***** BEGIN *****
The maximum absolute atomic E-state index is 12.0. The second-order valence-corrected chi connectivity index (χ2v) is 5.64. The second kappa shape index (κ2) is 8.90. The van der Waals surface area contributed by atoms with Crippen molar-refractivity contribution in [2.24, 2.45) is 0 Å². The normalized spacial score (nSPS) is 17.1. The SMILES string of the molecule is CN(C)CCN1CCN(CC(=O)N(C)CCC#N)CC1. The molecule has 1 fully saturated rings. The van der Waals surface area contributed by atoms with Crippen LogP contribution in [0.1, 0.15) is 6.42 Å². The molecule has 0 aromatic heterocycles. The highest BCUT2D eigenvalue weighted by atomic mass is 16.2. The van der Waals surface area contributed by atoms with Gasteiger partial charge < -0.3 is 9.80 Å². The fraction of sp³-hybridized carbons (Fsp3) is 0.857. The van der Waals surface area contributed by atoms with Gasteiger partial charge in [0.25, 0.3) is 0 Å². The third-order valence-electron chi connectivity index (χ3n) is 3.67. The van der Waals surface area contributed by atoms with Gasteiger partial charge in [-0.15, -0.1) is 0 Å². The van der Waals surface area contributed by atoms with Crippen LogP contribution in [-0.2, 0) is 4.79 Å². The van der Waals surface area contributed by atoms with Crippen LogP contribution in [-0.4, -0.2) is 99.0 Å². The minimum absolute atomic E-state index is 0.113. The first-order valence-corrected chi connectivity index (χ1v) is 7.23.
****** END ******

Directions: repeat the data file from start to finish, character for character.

The maximum absolute atomic E-state index is 12.0. The second-order valence-corrected chi connectivity index (χ2v) is 5.64. The second kappa shape index (κ2) is 8.90. The van der Waals surface area contributed by atoms with Crippen molar-refractivity contribution in [2.24, 2.45) is 0 Å². The normalized spacial score (nSPS) is 17.1. The SMILES string of the molecule is CN(C)CCN1CCN(CC(=O)N(C)CCC#N)CC1. The molecule has 1 fully saturated rings. The van der Waals surface area contributed by atoms with Crippen LogP contribution in [0.1, 0.15) is 6.42 Å². The molecule has 0 aromatic heterocycles. The highest BCUT2D eigenvalue weighted by atomic mass is 16.2. The van der Waals surface area contributed by atoms with Gasteiger partial charge < -0.3 is 9.80 Å². The fraction of sp³-hybridized carbons (Fsp3) is 0.857. The van der Waals surface area contributed by atoms with Gasteiger partial charge in [0.25, 0.3) is 0 Å². The third-order valence-electron chi connectivity index (χ3n) is 3.67. The van der Waals surface area contributed by atoms with Gasteiger partial charge in [-0.15, -0.1) is 0 Å². The van der Waals surface area contributed by atoms with Crippen LogP contribution in [-0.2, 0) is 4.79 Å². The van der Waals surface area contributed by atoms with Crippen LogP contribution in [-0.4, -0.2) is 99.0 Å². The minimum absolute atomic E-state index is 0.113. The first-order valence-corrected chi connectivity index (χ1v) is 7.23.